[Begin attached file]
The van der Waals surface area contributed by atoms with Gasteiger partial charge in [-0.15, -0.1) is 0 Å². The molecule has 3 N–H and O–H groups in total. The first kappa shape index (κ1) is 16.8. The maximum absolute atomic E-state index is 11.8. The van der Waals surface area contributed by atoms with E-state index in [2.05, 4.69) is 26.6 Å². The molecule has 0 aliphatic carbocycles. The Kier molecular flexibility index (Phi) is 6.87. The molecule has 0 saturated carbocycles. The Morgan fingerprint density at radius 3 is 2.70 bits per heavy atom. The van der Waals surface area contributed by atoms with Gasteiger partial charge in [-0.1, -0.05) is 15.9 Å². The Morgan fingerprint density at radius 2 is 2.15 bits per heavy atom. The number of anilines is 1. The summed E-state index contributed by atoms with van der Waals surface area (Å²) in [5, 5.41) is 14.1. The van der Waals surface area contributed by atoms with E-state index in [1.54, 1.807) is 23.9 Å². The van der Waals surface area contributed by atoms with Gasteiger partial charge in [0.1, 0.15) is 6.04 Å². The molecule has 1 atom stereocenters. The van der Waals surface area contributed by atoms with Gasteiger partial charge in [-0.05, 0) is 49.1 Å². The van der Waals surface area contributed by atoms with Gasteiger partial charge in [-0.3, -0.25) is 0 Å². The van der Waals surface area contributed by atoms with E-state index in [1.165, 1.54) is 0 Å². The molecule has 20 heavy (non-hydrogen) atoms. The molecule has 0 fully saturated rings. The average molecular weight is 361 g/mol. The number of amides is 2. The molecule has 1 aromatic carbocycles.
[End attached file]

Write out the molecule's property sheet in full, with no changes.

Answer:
The van der Waals surface area contributed by atoms with Gasteiger partial charge in [-0.15, -0.1) is 0 Å². The molecule has 3 N–H and O–H groups in total. The first kappa shape index (κ1) is 16.8. The maximum absolute atomic E-state index is 11.8. The van der Waals surface area contributed by atoms with E-state index in [2.05, 4.69) is 26.6 Å². The molecule has 0 aliphatic carbocycles. The Kier molecular flexibility index (Phi) is 6.87. The molecule has 0 saturated carbocycles. The Morgan fingerprint density at radius 3 is 2.70 bits per heavy atom. The van der Waals surface area contributed by atoms with Gasteiger partial charge in [-0.1, -0.05) is 15.9 Å². The Morgan fingerprint density at radius 2 is 2.15 bits per heavy atom. The number of anilines is 1. The summed E-state index contributed by atoms with van der Waals surface area (Å²) in [5, 5.41) is 14.1. The van der Waals surface area contributed by atoms with E-state index in [1.54, 1.807) is 23.9 Å². The van der Waals surface area contributed by atoms with Gasteiger partial charge in [0.1, 0.15) is 6.04 Å². The molecule has 1 atom stereocenters. The van der Waals surface area contributed by atoms with Gasteiger partial charge in [-0.05, 0) is 49.1 Å². The van der Waals surface area contributed by atoms with Gasteiger partial charge in [-0.3, -0.25) is 0 Å². The van der Waals surface area contributed by atoms with E-state index in [1.165, 1.54) is 0 Å². The molecule has 20 heavy (non-hydrogen) atoms. The molecule has 0 fully saturated rings. The average molecular weight is 361 g/mol. The number of amides is 2. The molecule has 1 aromatic carbocycles.